: This community is getting really good at making dartboards out of books that aren't even published yet.
Well, no more than it does of films that haven't even been made yet, at any rate.
Rich Kennedy wrote:
: I've always been uncomfortable with the term inerrancy.
Yeah, it's a completely indefensible term if it's taken literally, as applied to the Bible itself, and the efforts of some savvier evangelicals to save the word by saying that the Bible is inerrant not with regard to the content of the text itself but with regard to how it "serves God's purposes" or something just makes me wonder why we don't ditch the word altogether.
: "In the original autographs" is not something I want to defend without the original autographs to hand.
Heh, an interesting point, and not one I think I've ever heard anyone make before.
As far as proper methods for interpreting scripture go... well, it always catches me by surprise when I come across a New Testament passage that interprets an Old Testament passage in a way that most modern evangelicals would find rather sloppy or creative or, um, non-biblical.
Case in point: The other day I posted some stuff in our thread on Paul
about the difficulties in calculating how long the Israelites were in Egypt before the Exodus. In Genesis, God makes a covenant with Abraham and predicts that his descendants will be strangers in a foreign country -- enslaved and mistreated -- for 400 years. In the standard Hebrew version of Exodus, we are told that the Hebrews stayed in Egypt for 430 years -- but the Greek and Samaritan versions of that text tell us that the Hebrews stayed in Egypt AND CANAAN for 430 years, thereby apparently indicating that God's prediction included the time that Abraham, Isaac and Jacob lived in Canaan prior to the move to Egypt. Then Paul comes along, in Galatians, and clearly casts his lot with the 430-years-in-Egypt-and-Canaan crowd -- relying, as the New Testament writers so often do, on the Greek Septuagint version of the Old Testament and not on the original Hebrew version (at least as it is currently known to us; cf. also the version of Amos that James is quoted as citing in Acts 15).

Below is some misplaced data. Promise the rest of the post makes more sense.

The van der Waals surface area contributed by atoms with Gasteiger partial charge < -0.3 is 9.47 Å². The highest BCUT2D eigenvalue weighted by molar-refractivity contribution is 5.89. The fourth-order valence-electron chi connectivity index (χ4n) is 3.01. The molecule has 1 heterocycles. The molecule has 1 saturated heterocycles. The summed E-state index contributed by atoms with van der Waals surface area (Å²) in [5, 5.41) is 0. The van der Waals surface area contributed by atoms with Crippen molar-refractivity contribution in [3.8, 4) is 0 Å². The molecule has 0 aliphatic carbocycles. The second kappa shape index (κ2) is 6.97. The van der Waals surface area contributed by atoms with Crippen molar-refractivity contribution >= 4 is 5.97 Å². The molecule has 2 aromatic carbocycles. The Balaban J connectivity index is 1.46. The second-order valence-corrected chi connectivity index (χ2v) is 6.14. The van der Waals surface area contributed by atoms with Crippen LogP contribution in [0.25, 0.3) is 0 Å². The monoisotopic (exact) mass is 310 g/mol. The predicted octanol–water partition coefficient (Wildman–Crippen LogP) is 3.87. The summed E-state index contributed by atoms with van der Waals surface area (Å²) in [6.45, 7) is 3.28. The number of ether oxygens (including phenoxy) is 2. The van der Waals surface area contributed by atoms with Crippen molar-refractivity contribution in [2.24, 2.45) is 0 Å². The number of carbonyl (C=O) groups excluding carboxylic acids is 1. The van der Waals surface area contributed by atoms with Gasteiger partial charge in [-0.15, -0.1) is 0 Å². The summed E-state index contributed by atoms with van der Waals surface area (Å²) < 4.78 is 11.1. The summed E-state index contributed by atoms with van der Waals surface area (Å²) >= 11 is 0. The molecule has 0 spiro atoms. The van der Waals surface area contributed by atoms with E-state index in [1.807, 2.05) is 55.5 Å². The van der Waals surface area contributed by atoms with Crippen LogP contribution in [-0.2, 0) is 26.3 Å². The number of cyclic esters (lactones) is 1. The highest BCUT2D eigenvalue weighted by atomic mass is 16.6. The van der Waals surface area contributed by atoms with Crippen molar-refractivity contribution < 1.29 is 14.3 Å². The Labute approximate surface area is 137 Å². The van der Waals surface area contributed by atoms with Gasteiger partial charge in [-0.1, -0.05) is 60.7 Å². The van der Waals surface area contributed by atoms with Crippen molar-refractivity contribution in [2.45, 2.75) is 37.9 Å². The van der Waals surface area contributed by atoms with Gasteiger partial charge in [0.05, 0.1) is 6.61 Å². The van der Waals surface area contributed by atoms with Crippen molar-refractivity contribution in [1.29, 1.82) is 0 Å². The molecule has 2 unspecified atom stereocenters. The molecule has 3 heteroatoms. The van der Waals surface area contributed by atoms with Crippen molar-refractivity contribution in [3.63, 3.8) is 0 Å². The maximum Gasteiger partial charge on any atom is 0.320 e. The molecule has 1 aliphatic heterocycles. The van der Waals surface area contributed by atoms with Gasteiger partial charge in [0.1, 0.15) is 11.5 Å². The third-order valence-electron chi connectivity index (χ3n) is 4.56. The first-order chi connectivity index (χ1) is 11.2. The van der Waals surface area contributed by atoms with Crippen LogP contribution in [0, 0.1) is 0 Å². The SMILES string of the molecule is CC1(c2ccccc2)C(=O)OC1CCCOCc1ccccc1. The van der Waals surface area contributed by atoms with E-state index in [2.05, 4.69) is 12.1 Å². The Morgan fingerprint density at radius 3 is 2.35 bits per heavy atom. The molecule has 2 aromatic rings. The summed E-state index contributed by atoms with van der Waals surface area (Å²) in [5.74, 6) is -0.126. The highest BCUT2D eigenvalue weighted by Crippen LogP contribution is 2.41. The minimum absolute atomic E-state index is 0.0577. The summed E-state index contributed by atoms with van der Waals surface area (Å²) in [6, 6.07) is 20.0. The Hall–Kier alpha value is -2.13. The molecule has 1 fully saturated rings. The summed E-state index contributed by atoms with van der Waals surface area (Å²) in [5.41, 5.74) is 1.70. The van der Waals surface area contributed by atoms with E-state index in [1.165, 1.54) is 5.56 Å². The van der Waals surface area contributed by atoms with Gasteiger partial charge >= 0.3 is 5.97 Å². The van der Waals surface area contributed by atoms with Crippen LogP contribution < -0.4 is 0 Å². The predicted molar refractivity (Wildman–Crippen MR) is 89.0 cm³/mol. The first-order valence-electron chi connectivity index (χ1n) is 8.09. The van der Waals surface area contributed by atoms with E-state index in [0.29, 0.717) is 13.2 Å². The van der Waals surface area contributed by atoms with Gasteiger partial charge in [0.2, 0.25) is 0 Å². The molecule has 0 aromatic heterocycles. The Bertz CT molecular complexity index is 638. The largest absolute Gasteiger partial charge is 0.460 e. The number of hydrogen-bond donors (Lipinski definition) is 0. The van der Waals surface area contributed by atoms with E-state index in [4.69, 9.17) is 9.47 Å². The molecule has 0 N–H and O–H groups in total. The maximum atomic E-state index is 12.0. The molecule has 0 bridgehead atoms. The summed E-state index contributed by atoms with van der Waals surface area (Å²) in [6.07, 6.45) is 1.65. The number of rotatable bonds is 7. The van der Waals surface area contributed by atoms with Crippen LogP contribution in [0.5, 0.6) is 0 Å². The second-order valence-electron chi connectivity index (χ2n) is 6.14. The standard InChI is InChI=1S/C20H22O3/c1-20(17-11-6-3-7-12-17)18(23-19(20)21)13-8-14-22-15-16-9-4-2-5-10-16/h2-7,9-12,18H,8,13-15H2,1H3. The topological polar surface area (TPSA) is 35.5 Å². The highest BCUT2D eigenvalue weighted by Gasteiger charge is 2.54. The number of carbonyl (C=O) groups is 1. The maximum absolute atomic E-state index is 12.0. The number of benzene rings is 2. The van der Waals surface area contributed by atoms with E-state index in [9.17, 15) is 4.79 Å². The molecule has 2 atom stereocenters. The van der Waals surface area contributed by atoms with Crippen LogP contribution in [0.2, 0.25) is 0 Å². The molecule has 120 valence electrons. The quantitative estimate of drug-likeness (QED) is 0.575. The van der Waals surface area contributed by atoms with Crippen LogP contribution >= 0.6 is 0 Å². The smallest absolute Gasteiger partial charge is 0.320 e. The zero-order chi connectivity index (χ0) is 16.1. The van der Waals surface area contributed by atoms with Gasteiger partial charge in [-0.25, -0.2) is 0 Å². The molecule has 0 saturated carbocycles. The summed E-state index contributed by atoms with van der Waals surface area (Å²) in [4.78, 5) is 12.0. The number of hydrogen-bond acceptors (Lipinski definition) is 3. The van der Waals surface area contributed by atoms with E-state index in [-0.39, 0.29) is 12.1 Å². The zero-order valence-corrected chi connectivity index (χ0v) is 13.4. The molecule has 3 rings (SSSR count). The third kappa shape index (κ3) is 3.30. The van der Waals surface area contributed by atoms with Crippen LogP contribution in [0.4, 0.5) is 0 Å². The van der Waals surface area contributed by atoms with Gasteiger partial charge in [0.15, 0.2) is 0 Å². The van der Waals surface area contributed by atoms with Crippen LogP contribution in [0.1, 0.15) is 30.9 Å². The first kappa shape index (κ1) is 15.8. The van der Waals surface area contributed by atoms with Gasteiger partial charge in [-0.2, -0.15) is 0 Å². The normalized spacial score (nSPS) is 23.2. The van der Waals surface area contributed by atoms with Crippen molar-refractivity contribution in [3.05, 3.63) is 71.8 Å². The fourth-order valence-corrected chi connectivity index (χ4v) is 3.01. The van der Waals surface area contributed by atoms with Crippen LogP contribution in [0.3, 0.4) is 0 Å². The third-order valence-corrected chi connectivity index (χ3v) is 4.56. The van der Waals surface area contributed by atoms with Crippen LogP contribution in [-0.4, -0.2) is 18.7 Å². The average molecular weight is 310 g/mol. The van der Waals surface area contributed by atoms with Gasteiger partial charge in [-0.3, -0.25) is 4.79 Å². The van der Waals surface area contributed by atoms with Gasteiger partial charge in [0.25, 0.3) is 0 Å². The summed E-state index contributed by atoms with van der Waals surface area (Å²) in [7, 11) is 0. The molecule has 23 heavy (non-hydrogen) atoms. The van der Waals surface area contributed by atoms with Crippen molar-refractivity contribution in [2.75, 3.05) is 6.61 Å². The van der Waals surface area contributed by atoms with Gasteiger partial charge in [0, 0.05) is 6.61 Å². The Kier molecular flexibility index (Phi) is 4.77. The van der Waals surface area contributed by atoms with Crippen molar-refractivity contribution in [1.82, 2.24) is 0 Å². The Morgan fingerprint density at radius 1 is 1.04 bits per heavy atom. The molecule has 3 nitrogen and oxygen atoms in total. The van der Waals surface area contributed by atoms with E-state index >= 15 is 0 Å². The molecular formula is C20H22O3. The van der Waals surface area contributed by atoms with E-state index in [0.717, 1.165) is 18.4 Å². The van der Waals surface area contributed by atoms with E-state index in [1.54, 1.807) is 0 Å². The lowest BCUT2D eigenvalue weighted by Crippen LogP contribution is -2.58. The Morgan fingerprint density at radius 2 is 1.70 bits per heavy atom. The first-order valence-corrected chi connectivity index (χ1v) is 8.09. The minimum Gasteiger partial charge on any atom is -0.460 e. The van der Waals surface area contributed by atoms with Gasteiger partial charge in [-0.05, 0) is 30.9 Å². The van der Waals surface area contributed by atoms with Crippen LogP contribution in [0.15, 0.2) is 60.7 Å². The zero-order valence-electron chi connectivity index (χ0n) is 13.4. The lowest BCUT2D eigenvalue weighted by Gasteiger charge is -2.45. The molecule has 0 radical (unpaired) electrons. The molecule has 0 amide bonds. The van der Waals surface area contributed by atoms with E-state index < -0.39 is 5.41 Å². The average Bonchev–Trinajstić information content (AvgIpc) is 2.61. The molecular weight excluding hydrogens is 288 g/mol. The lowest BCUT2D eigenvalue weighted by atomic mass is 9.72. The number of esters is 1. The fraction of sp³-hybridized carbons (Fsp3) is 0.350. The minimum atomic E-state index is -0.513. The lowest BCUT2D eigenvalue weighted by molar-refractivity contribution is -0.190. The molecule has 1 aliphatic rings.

One of the interesting little details here is that the NIV translation of Exodus says "430 years in Egypt" and relegates "and Canaan" to a footnote -- even though later Christian tradition, as embodied by New Testament co-author Paul himself, would presumably have put Canaan in the main text. But things get even more complicated when we look at the larger point that Paul is making, and how he makes it. Paul talks about how a promise was made to Abraham's "seed", singular, rather than "seeds", plural. But is this a distinction that would have made any sense, in context, in the original Hebrew or even in Greek? The OT passage that Paul cites is translated in the NIV not as "seed" but as "offspring", which would seem to make sense to anyone who was reading Genesis without the filters that Paul or any other Christian writer put on it. (Cf. also how Matthew's gospel insists on the idea that Isaiah 7:14 was predicting a "virgin" birth even though, in its original Hebrew and historical context, the passage was saying no such thing. Although in THAT case, I believe the NIV allows the later Greco-Christian interpretation of the OT to trump other, arguably more literal, readings of that passage.) So what do we do with those filters themselves?
Edited by Peter T Chattaway, 23 March 2011 - 08:54 PM.